The Monpa are a major people of Arunachal Pradesh in northeastern India. Currently they are also one of the 56 officially recognized ethnic groups in China. Most Monpas live in the Indian state of Arunachal Pradesh, with a population of 50,000, centered in the districts of Tawang and West Kameng. Around 25,000 Monpas can be found in the district of Cuona in the Tibet Autonomous Region, where they are known as Menba. Of the 45,000 Monpas who live in Arunachal Pradesh, about 20,000 of them live in Tawang district, where they constitute about 97% of the district's population, and almost all of the remainder can be found in the West Kameng district, where they form about 77% of the district's population. A small number of them may be found in bordering areas of East Kameng and Bhutan (2,500).
They also share very close affinity with the Sharchops of Bhutan. Their language belongs to the Tibeto-Burman family, but it is significantly different from the Eastern Tibetan dialect. It is written with the Tibetan script.
The Monpa are generally adherents of the Gelugpa sect of Tibetan Buddhism, which they adopted in the 17th century as a result of the evangelical influence of the Bhutanese-educated Mera Lama. The testimony to this impact was the central role of the Tawang monastery–which aligns with the Gelugpa tradition–in the daily lives of the Monpa folk. Nevertheless, some elements of the pre-Buddhist Bön faith remained strong among the Monpas, particularly in regions nearer to the Assamese plains. In every household, small Buddhist altars placed with statues of Buddha are given water offerings in little cups and burning butter lamps.
The belief in transmigration of the soul and reincarnation is widespread, as their life is largely centred on the Tawang monastery in Tawang district, where many of the young Monpa boys would join the monastery and grow up as Buddhist Lamas.
The Bhut Monpa led a hunter-gather lifestyle and believed that the main totem and clan idol is the spirit of the tiger, who will torment any initiate while he sleeps. It is also believed that the spirit of the tiger is the manifestation of the ancestral forest spirit, who took a young shaman into the jungle to be initiated.
The Monpa are known for wood carving, Thangka painting, carpet making and weaving. They manufactured paper from the pulp of the local sukso tree. A printing press can be found in the Tawang monastery, where many religious books are printed on local paper and wooden blocks, usually meant for literate Monpa Lamas, who use it for their personal correspondence and conducting religious rituals.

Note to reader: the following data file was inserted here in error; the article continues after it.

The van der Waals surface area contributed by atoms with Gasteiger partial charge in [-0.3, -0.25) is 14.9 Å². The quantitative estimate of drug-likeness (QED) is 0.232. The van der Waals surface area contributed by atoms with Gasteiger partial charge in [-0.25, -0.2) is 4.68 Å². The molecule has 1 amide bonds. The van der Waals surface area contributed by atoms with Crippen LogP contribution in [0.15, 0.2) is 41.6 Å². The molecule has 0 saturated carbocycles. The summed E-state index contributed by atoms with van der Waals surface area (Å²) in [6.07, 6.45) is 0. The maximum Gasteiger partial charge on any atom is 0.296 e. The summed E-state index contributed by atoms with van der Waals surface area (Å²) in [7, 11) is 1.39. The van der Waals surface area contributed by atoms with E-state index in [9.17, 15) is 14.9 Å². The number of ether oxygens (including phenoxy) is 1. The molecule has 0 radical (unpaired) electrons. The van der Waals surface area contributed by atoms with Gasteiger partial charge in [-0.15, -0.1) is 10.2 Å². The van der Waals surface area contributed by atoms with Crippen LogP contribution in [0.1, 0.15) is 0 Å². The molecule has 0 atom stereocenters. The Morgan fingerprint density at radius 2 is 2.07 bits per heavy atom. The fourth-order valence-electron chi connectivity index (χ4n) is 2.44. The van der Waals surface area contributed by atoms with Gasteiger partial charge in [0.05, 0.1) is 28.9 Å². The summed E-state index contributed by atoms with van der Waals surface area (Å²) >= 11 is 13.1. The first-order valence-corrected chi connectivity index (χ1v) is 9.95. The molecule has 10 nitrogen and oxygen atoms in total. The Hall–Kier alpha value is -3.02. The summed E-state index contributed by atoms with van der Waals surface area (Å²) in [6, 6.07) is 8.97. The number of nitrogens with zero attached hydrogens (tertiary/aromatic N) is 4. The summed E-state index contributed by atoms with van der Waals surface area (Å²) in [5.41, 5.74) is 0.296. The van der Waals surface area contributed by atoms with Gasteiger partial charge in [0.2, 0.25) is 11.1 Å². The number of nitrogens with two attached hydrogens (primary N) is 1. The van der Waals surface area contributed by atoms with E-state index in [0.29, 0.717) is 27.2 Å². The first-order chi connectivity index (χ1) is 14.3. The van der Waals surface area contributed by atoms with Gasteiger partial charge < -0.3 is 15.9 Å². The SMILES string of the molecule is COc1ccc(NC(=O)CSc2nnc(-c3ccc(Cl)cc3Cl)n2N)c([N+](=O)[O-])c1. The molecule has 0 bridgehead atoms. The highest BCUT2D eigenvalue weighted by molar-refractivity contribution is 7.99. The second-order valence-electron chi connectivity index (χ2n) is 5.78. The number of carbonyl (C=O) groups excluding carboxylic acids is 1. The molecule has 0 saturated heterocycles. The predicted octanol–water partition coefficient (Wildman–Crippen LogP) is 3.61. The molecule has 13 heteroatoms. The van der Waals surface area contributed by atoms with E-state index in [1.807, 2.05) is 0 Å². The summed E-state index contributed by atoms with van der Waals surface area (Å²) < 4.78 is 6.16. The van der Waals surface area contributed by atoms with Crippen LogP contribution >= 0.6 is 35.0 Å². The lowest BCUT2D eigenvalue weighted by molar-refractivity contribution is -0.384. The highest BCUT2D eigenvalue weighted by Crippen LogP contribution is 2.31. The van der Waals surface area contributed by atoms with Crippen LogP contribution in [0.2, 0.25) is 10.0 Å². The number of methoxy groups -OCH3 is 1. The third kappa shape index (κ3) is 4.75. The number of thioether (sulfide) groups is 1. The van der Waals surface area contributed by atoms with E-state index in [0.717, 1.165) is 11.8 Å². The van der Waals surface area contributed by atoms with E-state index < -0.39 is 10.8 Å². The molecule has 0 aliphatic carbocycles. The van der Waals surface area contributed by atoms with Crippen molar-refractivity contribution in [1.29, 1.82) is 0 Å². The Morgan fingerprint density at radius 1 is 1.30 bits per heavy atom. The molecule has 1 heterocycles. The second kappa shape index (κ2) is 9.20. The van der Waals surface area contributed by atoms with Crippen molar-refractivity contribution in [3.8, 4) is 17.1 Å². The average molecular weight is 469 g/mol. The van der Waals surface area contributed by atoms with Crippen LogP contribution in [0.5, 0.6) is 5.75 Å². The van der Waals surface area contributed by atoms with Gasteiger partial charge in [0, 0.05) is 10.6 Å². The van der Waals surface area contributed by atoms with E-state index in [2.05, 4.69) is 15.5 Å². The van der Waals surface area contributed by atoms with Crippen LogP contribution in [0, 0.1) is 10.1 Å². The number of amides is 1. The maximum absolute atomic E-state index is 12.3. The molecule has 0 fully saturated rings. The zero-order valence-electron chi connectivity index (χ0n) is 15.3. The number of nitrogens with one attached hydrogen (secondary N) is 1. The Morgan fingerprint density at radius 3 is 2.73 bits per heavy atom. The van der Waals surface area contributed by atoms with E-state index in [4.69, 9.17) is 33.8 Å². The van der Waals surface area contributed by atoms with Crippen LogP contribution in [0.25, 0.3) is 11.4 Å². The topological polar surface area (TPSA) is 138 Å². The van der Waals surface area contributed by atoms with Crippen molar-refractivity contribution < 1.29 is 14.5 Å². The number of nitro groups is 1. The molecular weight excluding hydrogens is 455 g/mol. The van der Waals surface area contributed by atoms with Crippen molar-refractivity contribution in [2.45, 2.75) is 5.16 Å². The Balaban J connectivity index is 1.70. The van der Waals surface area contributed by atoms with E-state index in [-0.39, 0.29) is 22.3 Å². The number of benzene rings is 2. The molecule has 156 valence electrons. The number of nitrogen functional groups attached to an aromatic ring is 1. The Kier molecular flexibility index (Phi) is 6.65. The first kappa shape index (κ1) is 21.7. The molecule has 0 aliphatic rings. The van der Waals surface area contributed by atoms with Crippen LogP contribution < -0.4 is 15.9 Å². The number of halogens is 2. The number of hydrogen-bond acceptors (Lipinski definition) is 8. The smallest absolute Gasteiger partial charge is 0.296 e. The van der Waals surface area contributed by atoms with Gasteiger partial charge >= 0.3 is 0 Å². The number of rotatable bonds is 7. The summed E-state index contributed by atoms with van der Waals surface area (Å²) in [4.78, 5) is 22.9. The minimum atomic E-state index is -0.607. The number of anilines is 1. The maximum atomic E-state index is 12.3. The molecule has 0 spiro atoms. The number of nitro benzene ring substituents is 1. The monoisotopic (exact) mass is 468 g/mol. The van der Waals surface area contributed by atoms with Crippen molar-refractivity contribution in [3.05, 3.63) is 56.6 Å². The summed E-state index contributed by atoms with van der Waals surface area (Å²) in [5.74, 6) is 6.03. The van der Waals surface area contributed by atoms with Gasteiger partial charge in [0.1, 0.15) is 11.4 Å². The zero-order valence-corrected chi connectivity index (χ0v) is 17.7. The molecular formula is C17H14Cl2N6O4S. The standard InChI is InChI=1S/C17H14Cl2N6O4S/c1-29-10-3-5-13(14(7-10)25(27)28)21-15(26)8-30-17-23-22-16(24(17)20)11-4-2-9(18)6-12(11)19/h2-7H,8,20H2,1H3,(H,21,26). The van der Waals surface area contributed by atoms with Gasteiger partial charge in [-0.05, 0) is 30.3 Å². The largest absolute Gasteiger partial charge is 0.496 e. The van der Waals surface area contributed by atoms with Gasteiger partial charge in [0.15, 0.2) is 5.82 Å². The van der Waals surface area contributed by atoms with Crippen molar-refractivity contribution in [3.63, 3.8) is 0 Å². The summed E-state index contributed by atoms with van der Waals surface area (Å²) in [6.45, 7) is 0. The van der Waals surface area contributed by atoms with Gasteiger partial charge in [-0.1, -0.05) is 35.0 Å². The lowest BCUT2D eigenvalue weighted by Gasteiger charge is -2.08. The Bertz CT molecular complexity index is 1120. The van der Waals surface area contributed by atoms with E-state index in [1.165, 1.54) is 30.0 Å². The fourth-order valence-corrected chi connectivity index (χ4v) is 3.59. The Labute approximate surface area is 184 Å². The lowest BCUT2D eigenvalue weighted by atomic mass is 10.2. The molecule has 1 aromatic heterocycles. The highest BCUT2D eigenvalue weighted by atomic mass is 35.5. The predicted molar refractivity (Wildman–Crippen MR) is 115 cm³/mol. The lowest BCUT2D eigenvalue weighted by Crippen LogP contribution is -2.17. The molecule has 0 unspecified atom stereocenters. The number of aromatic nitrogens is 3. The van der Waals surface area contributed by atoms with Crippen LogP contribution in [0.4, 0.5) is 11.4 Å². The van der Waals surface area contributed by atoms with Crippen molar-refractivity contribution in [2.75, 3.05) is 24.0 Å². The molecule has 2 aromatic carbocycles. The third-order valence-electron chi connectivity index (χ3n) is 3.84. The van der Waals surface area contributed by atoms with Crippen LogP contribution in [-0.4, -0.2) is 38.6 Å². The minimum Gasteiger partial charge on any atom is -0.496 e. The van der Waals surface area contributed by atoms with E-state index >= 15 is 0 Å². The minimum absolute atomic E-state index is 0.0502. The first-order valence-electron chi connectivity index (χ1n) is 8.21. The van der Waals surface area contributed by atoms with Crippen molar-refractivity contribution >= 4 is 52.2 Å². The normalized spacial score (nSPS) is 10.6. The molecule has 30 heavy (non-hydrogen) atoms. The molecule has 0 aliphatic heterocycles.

Principal Monpa festivals include Choskar harvest, Losar, Ajilamu and Torgya. During Losar, people would generally pray pilgrimage at the Tawang monastery to pray for the coming of the Tibetan New Year. The Pantomime dances are the principle feature of Ajilamu.
The Buddhist Lamas would read religious scriptures in the Gompas for a few days during Choskar. Thereafter, the villagers will walk around the cultivated fields with the sutras on their back. The significance of this festival is to pray for better cultivation and protect the grains from insects and wild animals. The prosperity of the villagers is not excluded as well.
It is a rule that all animals except men and tigers are allowed to be hunted. According to tradition, only one individual is allowed to hunt the tiger on an auspicious day, upon the initiation period of the shamans, which can be likened a trial of passage. Upon hunting the tiger, the jawbone, along with all its teeth, is used as a magic weapon. This is believed that its power will enable the tigers to evoke the power of his guiding spirit of the ancestral tiger, who will accompany and protect the boy along his way.
Information based on http://en.wikipedia.org/wiki/Monpas